by Marion Nestle
Dec 28 2007

A new pyramid for older adults?

I’ve been hearing lots of media announcements of the food guide pyramid for old folks produced by Alice Lichtenstein and her colleagues who do research on aging at Tufts University. This one is for adults age 70 and over and is published in the January issue of the Journal of Nutrition. The press announcement from Tufts compares it to the USDA’s MyPyramid of 2005. The differences: even greater emphasis on eating healthfully and staying active (because older adults don’t need as many calories to maintain weight) and, maybe, some supplemental vitamin D (bone health) and vitamin B12 (to overcome losses in absorption ability).

  • Sheila

    Nice to see modified, evidence-based suggestions for the older body. We do need guidance on obtaining a more nutrient-dense intake to compensate for the reduced caloric burning with age and with reduced activity.
    I also have noted for years that we now have canine food developed for improving the cognitive function of older canines who are showing behavioral or intellectual signs of aging, and I have eagerly awaited similar research to develop for humans. It makes sense to me that we could need a modified nutrient intake to maintain optimal function of the senescent body and brain.

  • But look at all the grain and starchy foods, which are *not* nutrient dense! Many, if not most seniors are not simply not active enough to burn off energy calories from carbohydrates. Many older people already have a high risk of glucose metabolism impairment, especially if already overweight. Excessive carbs in the diet are likely to contribute to excessive weight.

    At least dietary fat can be used for both energy as well as building blocks for structural functions in the body. Additionally, fat is very important for neurological function.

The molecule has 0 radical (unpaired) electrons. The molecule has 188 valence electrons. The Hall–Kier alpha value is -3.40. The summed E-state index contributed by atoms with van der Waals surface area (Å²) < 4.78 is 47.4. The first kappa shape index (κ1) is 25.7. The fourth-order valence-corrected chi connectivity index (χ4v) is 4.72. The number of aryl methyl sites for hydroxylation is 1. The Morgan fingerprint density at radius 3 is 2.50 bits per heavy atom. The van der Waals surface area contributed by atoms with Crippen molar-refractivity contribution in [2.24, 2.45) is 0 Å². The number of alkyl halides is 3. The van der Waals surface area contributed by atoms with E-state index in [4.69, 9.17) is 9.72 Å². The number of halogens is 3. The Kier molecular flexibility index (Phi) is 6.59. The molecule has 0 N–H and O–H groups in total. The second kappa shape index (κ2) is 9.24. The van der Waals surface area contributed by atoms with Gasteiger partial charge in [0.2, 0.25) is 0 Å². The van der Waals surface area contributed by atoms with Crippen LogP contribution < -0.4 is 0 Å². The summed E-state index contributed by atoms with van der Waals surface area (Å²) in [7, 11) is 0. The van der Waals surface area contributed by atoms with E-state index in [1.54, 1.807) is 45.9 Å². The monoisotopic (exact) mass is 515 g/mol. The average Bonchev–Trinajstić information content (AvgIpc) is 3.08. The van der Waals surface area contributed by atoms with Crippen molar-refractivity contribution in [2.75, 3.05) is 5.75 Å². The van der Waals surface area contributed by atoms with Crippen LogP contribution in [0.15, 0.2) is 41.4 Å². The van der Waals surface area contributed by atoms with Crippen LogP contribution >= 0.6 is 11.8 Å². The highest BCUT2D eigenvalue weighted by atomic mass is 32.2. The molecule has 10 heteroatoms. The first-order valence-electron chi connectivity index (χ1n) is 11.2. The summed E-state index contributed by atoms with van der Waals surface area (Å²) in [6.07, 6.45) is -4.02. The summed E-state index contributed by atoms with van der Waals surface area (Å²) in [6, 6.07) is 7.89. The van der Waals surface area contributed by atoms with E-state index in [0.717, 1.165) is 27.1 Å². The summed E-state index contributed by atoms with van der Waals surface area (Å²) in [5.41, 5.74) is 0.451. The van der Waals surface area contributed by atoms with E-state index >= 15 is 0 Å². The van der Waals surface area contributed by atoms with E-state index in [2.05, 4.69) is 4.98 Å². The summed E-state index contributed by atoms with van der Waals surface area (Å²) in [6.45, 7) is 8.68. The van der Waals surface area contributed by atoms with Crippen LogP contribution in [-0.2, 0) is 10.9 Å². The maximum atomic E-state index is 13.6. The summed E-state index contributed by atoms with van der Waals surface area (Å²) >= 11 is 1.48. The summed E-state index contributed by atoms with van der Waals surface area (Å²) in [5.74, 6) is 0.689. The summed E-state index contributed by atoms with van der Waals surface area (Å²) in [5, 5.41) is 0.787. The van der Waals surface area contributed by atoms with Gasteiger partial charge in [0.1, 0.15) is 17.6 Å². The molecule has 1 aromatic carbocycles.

And seniors often don’t get enough protein, especially if they have dental problems or are impoverished. Lack of dietary protein and sedentary lives leads to muscle wasting, which increases risk of imbalance, falls, loss of strength, etc.

    I’m witnessing this with my overseas 79 yo MIL. She no longer wants to cooks and relies too much on canned soups and other processed foods. Because of dental problems she primarily eats very overcooked veggies and very soft foods like bread, and not enough meats or protein-rich foods, except when my SIL makes some rich bone broth for her (she can’t even chew stewed meat anymore). While she eats enough calories from carbs to maintain her weight (or even gain unless she is careful), her muscle tone and mass as well as strength are going downwill because of lack of protein in her diet.

  • Fascinating Blog! Eager to navigate through it, as I just stumbled across it a moment ago.

    Cheers and Happy Holidays!

    Kristen’s Raw

  • Daniel Ithaca,NY

    Yes, with a lower metabolism, partly due to decreased physical activity, seniors are not as able to burn off calories from any source–and their weight increases if they are not careful.
    Those with minimal ability to chew–and who are not getting enough calories/protein/fiber may benefit from doing things like adding ground flax seed to foods.

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